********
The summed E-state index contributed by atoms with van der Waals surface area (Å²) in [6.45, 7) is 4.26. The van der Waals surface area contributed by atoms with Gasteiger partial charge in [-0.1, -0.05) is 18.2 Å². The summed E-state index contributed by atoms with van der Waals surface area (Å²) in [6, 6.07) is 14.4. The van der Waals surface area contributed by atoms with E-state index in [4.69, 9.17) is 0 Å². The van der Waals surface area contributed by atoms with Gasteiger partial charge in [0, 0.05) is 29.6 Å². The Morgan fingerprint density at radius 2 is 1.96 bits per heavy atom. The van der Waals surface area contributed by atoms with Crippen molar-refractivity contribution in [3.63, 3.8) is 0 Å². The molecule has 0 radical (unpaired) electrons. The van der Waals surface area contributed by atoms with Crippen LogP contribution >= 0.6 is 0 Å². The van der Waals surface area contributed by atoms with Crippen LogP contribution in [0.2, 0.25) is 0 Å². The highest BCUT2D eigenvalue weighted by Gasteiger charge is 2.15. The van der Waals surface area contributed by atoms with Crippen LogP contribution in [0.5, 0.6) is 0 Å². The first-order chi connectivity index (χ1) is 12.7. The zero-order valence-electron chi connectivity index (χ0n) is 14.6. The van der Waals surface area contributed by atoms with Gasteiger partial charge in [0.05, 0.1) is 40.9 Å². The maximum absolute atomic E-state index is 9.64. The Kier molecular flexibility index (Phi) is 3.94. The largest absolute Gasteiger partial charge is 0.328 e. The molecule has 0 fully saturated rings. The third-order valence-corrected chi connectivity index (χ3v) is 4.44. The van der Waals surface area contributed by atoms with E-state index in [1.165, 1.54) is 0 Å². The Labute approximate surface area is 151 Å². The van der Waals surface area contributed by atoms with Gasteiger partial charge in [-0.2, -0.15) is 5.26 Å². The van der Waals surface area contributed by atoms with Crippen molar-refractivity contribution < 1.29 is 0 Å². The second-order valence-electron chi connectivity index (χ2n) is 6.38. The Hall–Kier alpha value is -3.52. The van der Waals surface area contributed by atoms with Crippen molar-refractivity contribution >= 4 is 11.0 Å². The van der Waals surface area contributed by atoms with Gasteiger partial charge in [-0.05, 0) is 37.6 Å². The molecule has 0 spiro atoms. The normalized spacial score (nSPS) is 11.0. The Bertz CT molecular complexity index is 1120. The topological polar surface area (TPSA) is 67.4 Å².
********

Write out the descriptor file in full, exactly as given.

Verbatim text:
The summed E-state index contributed by atoms with van der Waals surface area (Å²) in [6.45, 7) is 4.26. The van der Waals surface area contributed by atoms with Gasteiger partial charge in [-0.1, -0.05) is 18.2 Å². The summed E-state index contributed by atoms with van der Waals surface area (Å²) in [6, 6.07) is 14.4. The van der Waals surface area contributed by atoms with E-state index in [4.69, 9.17) is 0 Å². The van der Waals surface area contributed by atoms with Gasteiger partial charge in [0, 0.05) is 29.6 Å². The Morgan fingerprint density at radius 2 is 1.96 bits per heavy atom. The van der Waals surface area contributed by atoms with Crippen molar-refractivity contribution in [3.63, 3.8) is 0 Å². The molecule has 0 radical (unpaired) electrons. The van der Waals surface area contributed by atoms with Crippen LogP contribution >= 0.6 is 0 Å². The van der Waals surface area contributed by atoms with Crippen LogP contribution in [0.2, 0.25) is 0 Å². The highest BCUT2D eigenvalue weighted by Gasteiger charge is 2.15. The van der Waals surface area contributed by atoms with Crippen LogP contribution in [0.5, 0.6) is 0 Å². The first-order chi connectivity index (χ1) is 12.7. The zero-order valence-electron chi connectivity index (χ0n) is 14.6. The van der Waals surface area contributed by atoms with Gasteiger partial charge in [0.05, 0.1) is 40.9 Å². The maximum absolute atomic E-state index is 9.64. The Kier molecular flexibility index (Phi) is 3.94. The largest absolute Gasteiger partial charge is 0.328 e. The molecule has 0 fully saturated rings. The third-order valence-corrected chi connectivity index (χ3v) is 4.44. The van der Waals surface area contributed by atoms with E-state index in [1.165, 1.54) is 0 Å². The Labute approximate surface area is 151 Å². The van der Waals surface area contributed by atoms with Gasteiger partial charge in [-0.2, -0.15) is 5.26 Å². The van der Waals surface area contributed by atoms with Crippen molar-refractivity contribution < 1.29 is 0 Å². The second-order valence-electron chi connectivity index (χ2n) is 6.38. The Hall–Kier alpha value is -3.52. The van der Waals surface area contributed by atoms with Crippen molar-refractivity contribution >= 4 is 11.0 Å². The van der Waals surface area contributed by atoms with Gasteiger partial charge in [-0.05, 0) is 37.6 Å². The molecule has 0 spiro atoms. The normalized spacial score (nSPS) is 11.0. The Bertz CT molecular complexity index is 1120. The topological polar surface area (TPSA) is 67.4 Å².